See to it that no one takes you captive by philosophy and empty deceit, according to human tradition, according to the elemental spirits of the world, and not according to Christ. (ESV quoted)Paul has just finished talking about the supremacy of Christ (1:15-20) and Paul's sharing in His sufferings (1:24-2:1), for the encouragement of the Colossians (2:1-7) so that they would not be deluded with "plausible arguments" (2:4), but would "reach all the riches of full assurance of understanding and the knowledge of God's mystery, which is Christ" (2:2). After 2:8, which acts as a sort of fulcrum to Paul's discourse, he begins expounding on the work of Christ in the flesh and the believers' identification with His death and resurrection. Even though this verse mostly consists of a list of warnings, it's worth putting some thought into what exactly Paul is talking about. He warns about four things, which I think are expanding on the "plausible arguments" he mentions earlier:
- Empty deception.
- Human tradition.
- Elemental spirits (or elementary principles) of the world.
Therefore let no one pass judgment on you in questions of food and drink, or with regard to a festival or a new moon or a Sabbath. These are a shadow of the things to come, but the substance belongs to Christ. Let no one disqualify you, insisting on asceticism and worship of angels, going on in detail about visions,puffed up without reason by his sensuous mind, and not holding fast to the Head, from whom the whole body, nourished and knit together through its joints and ligaments, grows with a growth that is from God.Here we see some examples of the kind of "human" wisdom Paul is warning the Colossians against. By "philosophy" Paul seems to be referring to things like legalism, asceticism, and mysticism--in short, doomed, manmade ways of trying to gain access to God when He has made the only way through Christ. These philosophies continue to hold sway today both inside and outside the church. The meaning of "elemental spirits" (or elementary principles) is still somewhat mysterious. David Guzik in his commentary offers the theory that Paul might simply mean the so-called "retribution principle" or "karma"; you get what you deserve, good things for good people and bad things for bad people, so be good in order to gain favor with your god. It's the basis of much of life, but is flatly contradictory to the gospel.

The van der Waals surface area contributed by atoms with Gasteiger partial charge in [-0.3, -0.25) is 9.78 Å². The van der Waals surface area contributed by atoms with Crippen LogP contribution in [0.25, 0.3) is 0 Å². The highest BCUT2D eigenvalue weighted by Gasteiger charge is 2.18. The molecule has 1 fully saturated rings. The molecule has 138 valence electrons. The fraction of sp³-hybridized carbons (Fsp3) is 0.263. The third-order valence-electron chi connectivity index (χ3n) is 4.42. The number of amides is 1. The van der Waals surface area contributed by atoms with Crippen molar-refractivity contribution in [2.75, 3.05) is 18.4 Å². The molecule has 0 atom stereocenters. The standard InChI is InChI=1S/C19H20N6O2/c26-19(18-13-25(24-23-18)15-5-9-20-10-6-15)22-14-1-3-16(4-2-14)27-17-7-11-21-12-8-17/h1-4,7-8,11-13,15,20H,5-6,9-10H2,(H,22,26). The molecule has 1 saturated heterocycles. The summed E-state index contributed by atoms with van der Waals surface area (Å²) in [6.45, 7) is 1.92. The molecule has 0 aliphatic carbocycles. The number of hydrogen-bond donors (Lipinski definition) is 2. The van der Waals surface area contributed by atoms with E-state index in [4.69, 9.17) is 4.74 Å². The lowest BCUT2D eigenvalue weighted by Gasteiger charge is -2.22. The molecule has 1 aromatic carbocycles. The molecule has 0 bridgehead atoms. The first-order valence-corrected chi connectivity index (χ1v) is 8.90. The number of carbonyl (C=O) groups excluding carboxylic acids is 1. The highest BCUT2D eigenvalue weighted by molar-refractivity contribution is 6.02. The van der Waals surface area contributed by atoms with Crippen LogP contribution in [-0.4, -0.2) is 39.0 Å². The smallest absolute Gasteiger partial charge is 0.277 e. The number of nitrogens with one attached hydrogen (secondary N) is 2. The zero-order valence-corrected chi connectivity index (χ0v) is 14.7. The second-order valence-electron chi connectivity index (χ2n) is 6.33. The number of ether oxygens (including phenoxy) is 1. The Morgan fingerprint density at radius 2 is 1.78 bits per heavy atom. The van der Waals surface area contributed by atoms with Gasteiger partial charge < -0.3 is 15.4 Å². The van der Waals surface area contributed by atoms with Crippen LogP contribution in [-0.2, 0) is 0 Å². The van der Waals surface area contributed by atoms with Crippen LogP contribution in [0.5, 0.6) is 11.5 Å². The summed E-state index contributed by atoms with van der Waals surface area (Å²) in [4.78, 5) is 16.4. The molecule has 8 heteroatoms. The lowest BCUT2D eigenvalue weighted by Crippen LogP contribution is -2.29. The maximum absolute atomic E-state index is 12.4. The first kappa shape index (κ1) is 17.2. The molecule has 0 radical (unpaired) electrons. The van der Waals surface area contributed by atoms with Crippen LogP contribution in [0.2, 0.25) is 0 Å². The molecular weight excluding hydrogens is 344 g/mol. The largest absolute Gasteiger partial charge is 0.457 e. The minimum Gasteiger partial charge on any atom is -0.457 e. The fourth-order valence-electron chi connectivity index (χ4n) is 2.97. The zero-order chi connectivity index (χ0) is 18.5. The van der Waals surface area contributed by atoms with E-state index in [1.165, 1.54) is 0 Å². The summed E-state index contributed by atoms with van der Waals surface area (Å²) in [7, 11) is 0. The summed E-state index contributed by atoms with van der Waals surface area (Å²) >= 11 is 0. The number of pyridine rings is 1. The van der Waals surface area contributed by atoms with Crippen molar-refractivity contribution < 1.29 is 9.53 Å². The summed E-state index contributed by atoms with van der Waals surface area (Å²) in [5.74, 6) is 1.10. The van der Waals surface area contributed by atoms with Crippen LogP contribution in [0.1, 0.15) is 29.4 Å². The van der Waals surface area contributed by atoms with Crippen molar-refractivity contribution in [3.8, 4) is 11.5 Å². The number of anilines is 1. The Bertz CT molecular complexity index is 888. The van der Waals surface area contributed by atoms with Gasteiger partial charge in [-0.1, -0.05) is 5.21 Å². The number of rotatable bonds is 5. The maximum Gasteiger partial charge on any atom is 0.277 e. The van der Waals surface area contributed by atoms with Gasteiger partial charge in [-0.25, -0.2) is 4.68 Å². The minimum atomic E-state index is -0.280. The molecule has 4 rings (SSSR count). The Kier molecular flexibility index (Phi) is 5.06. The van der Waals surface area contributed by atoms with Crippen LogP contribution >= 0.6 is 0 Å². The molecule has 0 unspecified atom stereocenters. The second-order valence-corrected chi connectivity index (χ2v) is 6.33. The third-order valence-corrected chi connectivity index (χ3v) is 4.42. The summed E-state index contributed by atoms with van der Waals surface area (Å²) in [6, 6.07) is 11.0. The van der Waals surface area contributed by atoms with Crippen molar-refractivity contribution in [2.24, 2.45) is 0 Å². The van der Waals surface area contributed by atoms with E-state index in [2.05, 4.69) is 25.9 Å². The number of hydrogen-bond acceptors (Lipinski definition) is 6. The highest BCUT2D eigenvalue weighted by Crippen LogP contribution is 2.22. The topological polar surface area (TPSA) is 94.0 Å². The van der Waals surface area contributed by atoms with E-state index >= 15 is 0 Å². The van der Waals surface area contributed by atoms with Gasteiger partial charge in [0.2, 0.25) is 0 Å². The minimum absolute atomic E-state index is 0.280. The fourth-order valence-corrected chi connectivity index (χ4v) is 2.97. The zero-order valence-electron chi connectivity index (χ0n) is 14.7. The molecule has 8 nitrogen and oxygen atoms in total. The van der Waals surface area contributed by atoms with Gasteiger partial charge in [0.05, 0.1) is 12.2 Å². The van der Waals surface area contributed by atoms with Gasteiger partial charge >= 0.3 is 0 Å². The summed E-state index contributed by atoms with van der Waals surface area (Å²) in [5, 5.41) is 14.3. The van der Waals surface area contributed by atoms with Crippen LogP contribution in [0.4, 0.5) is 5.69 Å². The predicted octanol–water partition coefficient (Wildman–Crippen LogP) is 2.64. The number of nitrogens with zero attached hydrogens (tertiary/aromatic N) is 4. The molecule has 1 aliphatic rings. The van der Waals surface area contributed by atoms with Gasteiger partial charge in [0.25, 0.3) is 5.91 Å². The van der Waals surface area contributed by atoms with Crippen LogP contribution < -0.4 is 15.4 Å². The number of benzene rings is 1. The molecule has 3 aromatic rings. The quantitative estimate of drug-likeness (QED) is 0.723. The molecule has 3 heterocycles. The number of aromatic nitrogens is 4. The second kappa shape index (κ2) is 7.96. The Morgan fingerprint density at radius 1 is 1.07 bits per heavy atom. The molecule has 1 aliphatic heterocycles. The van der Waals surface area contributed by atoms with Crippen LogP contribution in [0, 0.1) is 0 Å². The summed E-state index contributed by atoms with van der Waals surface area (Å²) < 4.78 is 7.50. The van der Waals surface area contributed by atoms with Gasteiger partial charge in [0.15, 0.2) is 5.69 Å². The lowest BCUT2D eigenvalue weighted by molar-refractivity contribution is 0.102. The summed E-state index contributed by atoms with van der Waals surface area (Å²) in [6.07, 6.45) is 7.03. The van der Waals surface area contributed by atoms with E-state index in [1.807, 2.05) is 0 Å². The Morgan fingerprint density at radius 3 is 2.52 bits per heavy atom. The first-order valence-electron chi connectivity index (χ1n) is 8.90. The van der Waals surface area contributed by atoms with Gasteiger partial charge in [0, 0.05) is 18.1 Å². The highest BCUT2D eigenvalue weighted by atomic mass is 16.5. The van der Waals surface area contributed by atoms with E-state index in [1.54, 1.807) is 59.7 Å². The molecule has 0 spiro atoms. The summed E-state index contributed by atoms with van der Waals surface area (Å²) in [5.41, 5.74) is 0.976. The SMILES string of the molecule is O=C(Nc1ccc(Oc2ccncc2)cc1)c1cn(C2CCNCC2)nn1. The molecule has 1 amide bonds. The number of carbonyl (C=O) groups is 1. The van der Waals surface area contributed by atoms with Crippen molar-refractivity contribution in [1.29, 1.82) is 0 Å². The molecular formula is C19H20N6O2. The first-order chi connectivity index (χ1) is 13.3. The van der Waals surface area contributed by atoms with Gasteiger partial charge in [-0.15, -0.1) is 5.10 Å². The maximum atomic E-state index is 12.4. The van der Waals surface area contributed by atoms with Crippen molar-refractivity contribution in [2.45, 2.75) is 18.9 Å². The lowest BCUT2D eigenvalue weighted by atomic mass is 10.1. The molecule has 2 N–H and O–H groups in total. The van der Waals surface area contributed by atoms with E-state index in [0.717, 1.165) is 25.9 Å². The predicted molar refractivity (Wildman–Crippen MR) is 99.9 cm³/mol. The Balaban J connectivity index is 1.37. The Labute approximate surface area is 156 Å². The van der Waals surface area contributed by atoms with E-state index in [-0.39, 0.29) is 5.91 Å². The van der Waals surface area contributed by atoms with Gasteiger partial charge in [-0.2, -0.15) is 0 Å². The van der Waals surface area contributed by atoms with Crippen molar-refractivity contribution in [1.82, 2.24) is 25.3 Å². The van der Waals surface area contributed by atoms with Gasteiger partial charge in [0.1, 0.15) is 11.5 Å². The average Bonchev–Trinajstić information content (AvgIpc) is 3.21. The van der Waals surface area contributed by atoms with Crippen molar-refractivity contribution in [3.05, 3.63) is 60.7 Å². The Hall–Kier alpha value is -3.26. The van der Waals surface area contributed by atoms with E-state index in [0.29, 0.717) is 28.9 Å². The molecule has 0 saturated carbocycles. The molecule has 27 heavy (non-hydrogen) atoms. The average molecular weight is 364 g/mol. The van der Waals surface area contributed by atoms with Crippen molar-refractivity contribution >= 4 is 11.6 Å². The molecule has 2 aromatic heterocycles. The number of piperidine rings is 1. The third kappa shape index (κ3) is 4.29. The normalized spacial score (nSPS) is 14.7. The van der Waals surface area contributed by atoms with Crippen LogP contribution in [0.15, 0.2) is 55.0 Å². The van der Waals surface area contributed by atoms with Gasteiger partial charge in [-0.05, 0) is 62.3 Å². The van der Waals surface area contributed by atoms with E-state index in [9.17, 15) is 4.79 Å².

If with Christ you died to the elemental spirits of the world, why, as if you were still alive in the world, do you submit to regulations—“Do not handle, Do not taste, Do not touch” (referring to things that all perish as they are used)—according to human precepts and teachings? These have indeed an appearance of wisdom in promoting self-made religion and asceticism and severity to the body, but they are of no value in stopping the indulgence of the flesh.
So Paul is, on the one hand, warning the Colossians against replacing the grace of Christ with the hopeless treadmill of legalism and trying to earn their way to God's favor and, on the other, replacing the concrete realities of Christianity with subjective, feel-good, new-age mysticism. Both of these philosophies are empty, human in origin, and antithetical to Paul's message.
With that relatively firm foundation of understanding established, I'll turn next to the reason I'm expounding on Colossians 2:8: an online discussion I read yesterday in which it was used as a rebuke to the "Satanic philosophy" of evolution. (No link because I'm not trying to humiliate the poster) Aside from the way he was demonizing people who supported the theory of evolution as much as the theory itself, there are several things that trouble me about linking it with the hollow philosophy Paul was warning against, which speak to the popular conception today that Christians are in some kind of a "war" against science.
First is the conservative Christian tendency to conflate the descriptive scientific theory of evolution and the normative philosophy of social Darwinism. A moral system that gives the strong free rein to triumph over the weak can be evaluated in light of God's desire for human relations and its ultimate effects. An attempt to explain how life on earth came to be the way that it is, is no more good or evil than an attempt to establish that the earth orbits the sun. You would think Christians (Protestants especially) would have learned from Galileo not to use religion to quash scientific inquiry, but apparently not. Christians, especially conservative Christians, often have trouble distinguishing the science of evolution from an anti-God, humanistic worldview when the two are not so inextricably bound together.